The events were a continuation of a long term agenda to incorporate women’s life course healthcare into the UN agenda with a focus on Universal Health Coverage (UHC) especially in context of the greatest burdens of global diseases.  These include the major non-communicable diseases (NCDs), specifically cardiovascular diseases, cancer, diabetes, respiratory illnesses and mental health conditions.  With the challenges of COVID-19, NCDs have taken centre stage in relevance to healthcare.  With the increasing concerns of the consequences of the impact of climate change, and the major role of women in family health, and providing frontline community healthcare, the importance of UHC and women’s health must be addressed in a systematic and cohesive manner. 

          The UN Friends of Vision also hosted and discussed the intersection between vision, gender and climate change, and called for the urgent need to dismantle structural and socio-cultural barriers that contribute to keeping women and girls trapped in poverty and disproportionately vulnerable to vision impairment and climate change. Climate change and eye health are linked in a cause-and-effect cycle that threatens to undo decades of progress in global health and leave vulnerable populations of women and girls at risk of being left behind. The economic, social, and cultural norms that make women and girls in low and middle-income countries more susceptible to poverty are the same factors that put them at greater risk of vision impairment and climate change related events especially using unclean fuels. Conversely, the impacts of climate change and vision impairment perpetuate the cycle of socio-economic marginalization of women and girls and impede progress towards gender equality. A call is made to the executive to provide adequate funding to the Ministry of Health and Child Care to address the raised health concerns.

  1. Women and ICT Solutions to Environmental Disasters Risks and Climate Change and Technology

          Telecommunication infrastructure, technology, services, and standards are fundamental in both reducing the risk of disasters and in responding to disasters that occur as a result of natural hazards. Information communication technologies (ICTs) can help to map hazards and risks, provide early warning of disaster events, maintain lines of communication for affected people as well as national and international responders, and ensure access to vital information in the aftermath of disasters. While the potential of ICTs to save lives has been clearly demonstrated over the past decades, there remains a fundamental gender inequality in digital access that can have deadly consequences. Emergency telecommunications response experiences in the past have shown that “...the timely receipt, understanding and acting on life saving information during disasters is proportional to the access to, and use of, voice and data connectivity.” Globally women are 12.5% less likely to use the internet and this digital gender divide reaches up to 33% in least developed countries. Gender-based gaps in the access to, and usage of ICTs and to the corresponding digital opportunities mean that not only are women prevented from accessing life saving information in crisis situations, endangering entire communities, but also from equal participation in the societal level responses and long-term resilience building processes. Women’s perspectives, skills, and experiences are not equally represented, developed, or utilized in disaster risk management. It is vital that they are included in the design of policies and programmes to ensure existing social inequalities are not further entrenched. When it comes to developing risk reduction policies and programmes, a woman’s ability to access, use and engage with ICTs has a direct impact not only on her own survival but on the resilience and safety of her whole community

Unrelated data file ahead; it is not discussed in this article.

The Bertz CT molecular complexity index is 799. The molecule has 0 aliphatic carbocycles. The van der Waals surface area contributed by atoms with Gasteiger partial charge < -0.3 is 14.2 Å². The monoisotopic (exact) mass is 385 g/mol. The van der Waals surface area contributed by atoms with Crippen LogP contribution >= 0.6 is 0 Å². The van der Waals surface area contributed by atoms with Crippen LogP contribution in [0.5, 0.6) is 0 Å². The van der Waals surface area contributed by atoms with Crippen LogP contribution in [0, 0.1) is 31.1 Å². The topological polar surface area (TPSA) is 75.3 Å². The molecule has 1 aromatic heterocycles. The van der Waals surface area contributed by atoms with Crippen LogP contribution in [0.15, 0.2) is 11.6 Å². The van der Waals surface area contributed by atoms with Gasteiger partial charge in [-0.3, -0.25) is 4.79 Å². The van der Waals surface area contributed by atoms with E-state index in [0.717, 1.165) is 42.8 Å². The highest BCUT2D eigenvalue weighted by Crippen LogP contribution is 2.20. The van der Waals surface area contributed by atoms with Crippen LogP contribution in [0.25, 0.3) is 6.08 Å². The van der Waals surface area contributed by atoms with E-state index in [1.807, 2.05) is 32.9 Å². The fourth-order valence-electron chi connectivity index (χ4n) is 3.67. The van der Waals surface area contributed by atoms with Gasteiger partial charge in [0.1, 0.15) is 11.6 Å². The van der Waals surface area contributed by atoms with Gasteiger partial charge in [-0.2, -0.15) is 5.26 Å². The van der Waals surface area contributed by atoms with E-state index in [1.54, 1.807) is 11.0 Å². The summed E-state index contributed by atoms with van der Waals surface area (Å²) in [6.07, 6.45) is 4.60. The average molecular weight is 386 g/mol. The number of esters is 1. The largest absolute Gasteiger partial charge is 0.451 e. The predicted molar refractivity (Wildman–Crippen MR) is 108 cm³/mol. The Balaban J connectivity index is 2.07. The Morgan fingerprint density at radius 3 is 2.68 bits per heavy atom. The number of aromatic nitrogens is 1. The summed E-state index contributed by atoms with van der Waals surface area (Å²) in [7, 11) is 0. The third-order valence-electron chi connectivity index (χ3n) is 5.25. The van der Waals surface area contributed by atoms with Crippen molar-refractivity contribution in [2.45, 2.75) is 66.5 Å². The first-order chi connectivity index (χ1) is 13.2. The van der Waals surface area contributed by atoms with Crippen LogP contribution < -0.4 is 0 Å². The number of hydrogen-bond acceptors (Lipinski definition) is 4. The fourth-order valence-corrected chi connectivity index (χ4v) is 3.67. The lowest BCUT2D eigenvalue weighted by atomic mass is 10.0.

5.4    Women, Climate Change and Livelihoods

          The impacts of climate change compound economic, political, social and environmental pressures which can lead to the loss of livelihoods, increased competition over resources or displacement and  migration, as well as volatile food prices and provisions, among others. These risks can undermine relationships, social cohesion, peace and security, as well as reverse gains made to development.  However, gender dynamics are still generally lacking in climate-security policy-making and practice to date. Women in developing countries like Tanzania, have their livelihood dependence on land and natural resources.

          Reports have shown that land use activities contributes to the total carbon emission but on other hand, land-based solutions which engage women contribute to overcoming challenges of climate change, food insecurity and land degradation. The Land Use Planning Framework in Tanzania guides communities to plan, use, govern and manage land and land uses. Holistic implementation of the framework guarantees women’s land and other related rights, but also contributes to the fight against climate change. Reports have shown that land use activities contributes to the total carbon emission but on the other hand, land-based solutions which engage women contribute to overcoming challenges of climate change, food insecurity and land degradation. Holistic implementation of the framework would guarantee women’s land rights and other related rights, but also contribute to the fight against climate change. Zimbabwe could take a leaf from the Land Use Planning Framework in Tanzania.